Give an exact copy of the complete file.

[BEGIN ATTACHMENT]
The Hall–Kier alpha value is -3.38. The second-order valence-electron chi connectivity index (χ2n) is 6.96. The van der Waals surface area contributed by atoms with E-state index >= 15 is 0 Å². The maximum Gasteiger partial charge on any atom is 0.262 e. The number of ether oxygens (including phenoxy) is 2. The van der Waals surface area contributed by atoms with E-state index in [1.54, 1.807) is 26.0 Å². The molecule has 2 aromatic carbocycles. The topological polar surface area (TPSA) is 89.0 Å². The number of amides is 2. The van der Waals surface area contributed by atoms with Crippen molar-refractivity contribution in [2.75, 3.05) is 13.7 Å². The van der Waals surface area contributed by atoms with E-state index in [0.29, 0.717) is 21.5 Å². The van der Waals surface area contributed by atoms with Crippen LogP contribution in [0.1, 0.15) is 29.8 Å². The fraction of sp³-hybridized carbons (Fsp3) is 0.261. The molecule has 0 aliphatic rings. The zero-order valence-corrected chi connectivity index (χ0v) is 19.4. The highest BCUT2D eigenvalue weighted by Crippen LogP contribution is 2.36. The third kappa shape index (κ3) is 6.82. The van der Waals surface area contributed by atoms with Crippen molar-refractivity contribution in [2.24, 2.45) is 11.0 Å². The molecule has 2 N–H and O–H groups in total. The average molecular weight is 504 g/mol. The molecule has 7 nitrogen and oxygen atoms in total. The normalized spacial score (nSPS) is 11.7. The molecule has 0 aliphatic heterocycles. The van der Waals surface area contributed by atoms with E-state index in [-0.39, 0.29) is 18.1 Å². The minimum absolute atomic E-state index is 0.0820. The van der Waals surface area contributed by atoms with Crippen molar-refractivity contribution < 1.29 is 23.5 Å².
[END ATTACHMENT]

The Hall–Kier alpha value is -3.38. The second-order valence-electron chi connectivity index (χ2n) is 6.96. The van der Waals surface area contributed by atoms with E-state index >= 15 is 0 Å². The maximum Gasteiger partial charge on any atom is 0.262 e. The number of ether oxygens (including phenoxy) is 2. The van der Waals surface area contributed by atoms with E-state index in [1.54, 1.807) is 26.0 Å². The molecule has 2 aromatic carbocycles. The topological polar surface area (TPSA) is 89.0 Å². The number of amides is 2. The van der Waals surface area contributed by atoms with Crippen molar-refractivity contribution in [2.75, 3.05) is 13.7 Å². The van der Waals surface area contributed by atoms with E-state index in [0.29, 0.717) is 21.5 Å². The van der Waals surface area contributed by atoms with Crippen LogP contribution in [0.1, 0.15) is 29.8 Å². The fraction of sp³-hybridized carbons (Fsp3) is 0.261. The molecule has 0 aliphatic rings. The zero-order valence-corrected chi connectivity index (χ0v) is 19.4. The highest BCUT2D eigenvalue weighted by Crippen LogP contribution is 2.36. The third kappa shape index (κ3) is 6.82. The van der Waals surface area contributed by atoms with Crippen molar-refractivity contribution in [2.24, 2.45) is 11.0 Å². The molecule has 2 N–H and O–H groups in total. The average molecular weight is 504 g/mol. The molecule has 7 nitrogen and oxygen atoms in total. The normalized spacial score (nSPS) is 11.7. The molecule has 0 aliphatic heterocycles. The van der Waals surface area contributed by atoms with E-state index in [-0.39, 0.29) is 18.1 Å². The minimum absolute atomic E-state index is 0.0820. The van der Waals surface area contributed by atoms with Crippen molar-refractivity contribution < 1.29 is 23.5 Å².